Image courtesy of Liminal 11.
The Ace of Swords is the first card in the Swords suit of cards in the minor arcana. Swords are symbols of the element “Air” and the virtue of “logic”-- the idea is that they cut through all of the lies, illusions, preconceptions, etc. to the Truth of the situation.
In this latest addition to our “How to Interpret…” tarot series, we’ll discuss:
Sheath your weapons, and let’s take a stab at this information.
The sharp blade of the Ace of Swords tarot card is meant to cut through to the Truth-- or rather, it is more accurate to say truth(s)-- of the situation or question using intellect, logic, and words or diplomacy. As with all Aces, the Ace of Swords is the purest manifestation of the suit’s virtues-- and, if reversed, downfalls or blockages.
When this ace appears upright, brandishing its blade, you or the querent are about to experience a breakthrough-- perhaps it is in terms of justice or problem-solving, or perhaps it is through opportunity. Either way, it is a big lightbulb moment for you, and a huge green light for any plans you may have started to develop.
From an emotional standpoint, the swords suit is a bit on the controlled and stoic side. The sword is a universally-recognized phallic symbol, so sensuality is not ruled out-- but to be sensual you must be fully aware and awake, which a sword card is known for doing. So while you cannot expect the Ace of Swords to be emotional or openly affectionate, you cannot expect them to be aware of their feelings, their origin, and to have them under control. If the Ace of Swords appears upright in a reading about an emotional situation, it is best to follow the head and not the heart-- or to at least make sure that both are on the same page.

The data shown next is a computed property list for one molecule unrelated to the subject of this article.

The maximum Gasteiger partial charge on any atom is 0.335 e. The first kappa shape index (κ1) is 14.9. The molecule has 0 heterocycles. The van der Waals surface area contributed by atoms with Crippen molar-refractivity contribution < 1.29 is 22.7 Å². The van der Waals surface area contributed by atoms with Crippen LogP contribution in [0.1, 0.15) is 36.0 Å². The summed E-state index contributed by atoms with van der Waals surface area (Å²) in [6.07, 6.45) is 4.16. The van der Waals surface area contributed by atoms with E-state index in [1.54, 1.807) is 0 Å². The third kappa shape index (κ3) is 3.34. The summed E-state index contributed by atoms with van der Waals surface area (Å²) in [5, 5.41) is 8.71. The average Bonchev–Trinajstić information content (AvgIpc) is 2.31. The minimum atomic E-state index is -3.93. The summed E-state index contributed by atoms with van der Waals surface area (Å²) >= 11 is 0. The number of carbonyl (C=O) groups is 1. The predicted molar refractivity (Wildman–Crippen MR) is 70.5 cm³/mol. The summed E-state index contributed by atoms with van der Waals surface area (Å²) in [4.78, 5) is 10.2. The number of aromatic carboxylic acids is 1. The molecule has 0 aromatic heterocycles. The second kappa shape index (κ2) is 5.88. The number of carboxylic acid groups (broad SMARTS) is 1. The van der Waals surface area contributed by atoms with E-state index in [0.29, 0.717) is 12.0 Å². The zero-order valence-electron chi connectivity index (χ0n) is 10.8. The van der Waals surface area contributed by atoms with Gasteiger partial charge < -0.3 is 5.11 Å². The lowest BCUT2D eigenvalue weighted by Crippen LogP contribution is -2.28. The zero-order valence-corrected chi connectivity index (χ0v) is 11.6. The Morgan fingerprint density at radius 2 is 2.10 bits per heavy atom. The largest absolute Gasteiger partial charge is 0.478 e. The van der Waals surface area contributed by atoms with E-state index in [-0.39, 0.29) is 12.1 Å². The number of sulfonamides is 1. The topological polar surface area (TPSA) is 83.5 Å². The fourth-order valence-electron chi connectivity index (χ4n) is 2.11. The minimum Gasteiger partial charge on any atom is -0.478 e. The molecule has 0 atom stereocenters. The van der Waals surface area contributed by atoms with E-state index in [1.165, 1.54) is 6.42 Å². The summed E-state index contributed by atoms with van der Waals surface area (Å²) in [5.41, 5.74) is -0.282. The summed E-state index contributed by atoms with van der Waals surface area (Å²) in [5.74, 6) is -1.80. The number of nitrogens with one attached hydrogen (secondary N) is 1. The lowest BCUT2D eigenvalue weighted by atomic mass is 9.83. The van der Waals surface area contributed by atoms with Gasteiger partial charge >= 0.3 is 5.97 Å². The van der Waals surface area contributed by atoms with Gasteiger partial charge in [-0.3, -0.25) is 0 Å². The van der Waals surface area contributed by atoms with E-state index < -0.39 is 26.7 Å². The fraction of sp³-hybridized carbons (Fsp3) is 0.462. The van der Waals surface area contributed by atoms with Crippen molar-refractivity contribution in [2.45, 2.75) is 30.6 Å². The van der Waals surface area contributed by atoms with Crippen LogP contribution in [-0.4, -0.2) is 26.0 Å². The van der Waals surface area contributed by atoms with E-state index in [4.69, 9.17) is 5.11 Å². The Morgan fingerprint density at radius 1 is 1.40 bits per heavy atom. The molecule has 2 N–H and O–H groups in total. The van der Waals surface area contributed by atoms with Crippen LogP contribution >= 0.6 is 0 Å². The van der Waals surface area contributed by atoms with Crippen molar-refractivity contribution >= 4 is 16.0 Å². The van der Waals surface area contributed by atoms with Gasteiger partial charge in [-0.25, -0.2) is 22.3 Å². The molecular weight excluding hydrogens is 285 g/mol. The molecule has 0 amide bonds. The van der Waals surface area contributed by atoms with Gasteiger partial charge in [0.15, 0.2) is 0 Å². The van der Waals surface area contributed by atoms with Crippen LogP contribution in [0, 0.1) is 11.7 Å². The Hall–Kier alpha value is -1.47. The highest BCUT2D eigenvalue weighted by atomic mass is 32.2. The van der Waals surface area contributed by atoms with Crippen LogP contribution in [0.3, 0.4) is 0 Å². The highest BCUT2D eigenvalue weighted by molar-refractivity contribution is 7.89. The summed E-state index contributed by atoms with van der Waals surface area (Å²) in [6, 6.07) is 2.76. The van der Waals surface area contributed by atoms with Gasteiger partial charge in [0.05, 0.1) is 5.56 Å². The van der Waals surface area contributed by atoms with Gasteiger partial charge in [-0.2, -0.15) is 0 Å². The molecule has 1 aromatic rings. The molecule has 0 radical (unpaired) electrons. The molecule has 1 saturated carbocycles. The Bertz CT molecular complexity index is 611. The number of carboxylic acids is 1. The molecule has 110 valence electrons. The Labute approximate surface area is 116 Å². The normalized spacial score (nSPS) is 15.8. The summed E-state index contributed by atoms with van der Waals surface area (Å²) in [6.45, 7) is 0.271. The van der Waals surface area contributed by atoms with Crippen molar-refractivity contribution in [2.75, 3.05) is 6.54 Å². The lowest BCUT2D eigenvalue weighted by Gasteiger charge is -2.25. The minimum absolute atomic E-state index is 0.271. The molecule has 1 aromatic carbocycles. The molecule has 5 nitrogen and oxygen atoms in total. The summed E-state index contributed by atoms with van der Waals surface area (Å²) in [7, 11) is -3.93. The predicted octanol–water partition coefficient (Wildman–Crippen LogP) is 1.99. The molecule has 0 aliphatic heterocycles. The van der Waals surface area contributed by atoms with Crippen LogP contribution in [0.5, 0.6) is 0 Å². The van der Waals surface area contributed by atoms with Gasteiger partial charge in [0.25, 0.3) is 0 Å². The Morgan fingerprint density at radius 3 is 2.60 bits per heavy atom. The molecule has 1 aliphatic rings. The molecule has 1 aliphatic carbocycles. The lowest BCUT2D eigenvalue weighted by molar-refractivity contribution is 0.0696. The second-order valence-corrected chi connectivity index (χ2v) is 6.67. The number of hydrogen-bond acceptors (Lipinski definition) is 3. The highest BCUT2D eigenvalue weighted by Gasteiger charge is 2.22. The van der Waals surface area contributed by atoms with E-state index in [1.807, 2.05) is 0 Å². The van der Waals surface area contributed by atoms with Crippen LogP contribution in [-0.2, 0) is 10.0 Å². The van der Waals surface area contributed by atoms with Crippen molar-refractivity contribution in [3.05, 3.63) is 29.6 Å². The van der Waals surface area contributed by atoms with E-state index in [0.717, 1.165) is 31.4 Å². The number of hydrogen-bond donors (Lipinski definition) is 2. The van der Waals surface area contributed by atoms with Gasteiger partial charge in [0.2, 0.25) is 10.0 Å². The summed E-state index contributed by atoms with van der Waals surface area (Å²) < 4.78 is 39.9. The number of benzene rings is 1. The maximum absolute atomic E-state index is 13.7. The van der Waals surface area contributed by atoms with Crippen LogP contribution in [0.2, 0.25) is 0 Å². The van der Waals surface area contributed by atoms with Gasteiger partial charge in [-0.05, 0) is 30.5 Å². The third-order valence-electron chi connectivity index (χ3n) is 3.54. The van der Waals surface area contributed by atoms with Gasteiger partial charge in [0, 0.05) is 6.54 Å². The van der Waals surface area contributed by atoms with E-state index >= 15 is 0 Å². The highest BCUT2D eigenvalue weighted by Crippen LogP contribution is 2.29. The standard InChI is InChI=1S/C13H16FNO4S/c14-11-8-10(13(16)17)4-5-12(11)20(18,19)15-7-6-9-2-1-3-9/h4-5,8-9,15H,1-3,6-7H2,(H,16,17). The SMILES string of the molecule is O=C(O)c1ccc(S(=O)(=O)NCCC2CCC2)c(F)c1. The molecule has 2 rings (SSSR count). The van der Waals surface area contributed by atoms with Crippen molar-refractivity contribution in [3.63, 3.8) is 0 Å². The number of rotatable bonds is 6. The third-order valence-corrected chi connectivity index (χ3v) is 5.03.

Keywords to remember when interpreting the Ace of Swords are:
But what if the Ace of Swords is reversed? Reversals, indicated by the shorthand “Rx,” simply mean that the card has appeared upside-down. Reading reversals is a purely personal decision. Many practitioners do not read reversals, and many do. Some tarot deck guidebooks only give one general description of the cards that does not explicitly refer to reversals, and others do. You will have to decide for yourself what feels right for your practice and your client.
Keywords to keep in mind for the Ace of Swords Rx:
The next section will provide you with guidance that will help you flesh out this meaning into an ability to recognize which keyword or concept associated with the Ace of Swords to zero in on during the reading.
In this section, we will discuss how to develop your knowledge base related to the Ace of Swords, which will also develop your intuition when reading the Ace of Swords in relation to the question and situation.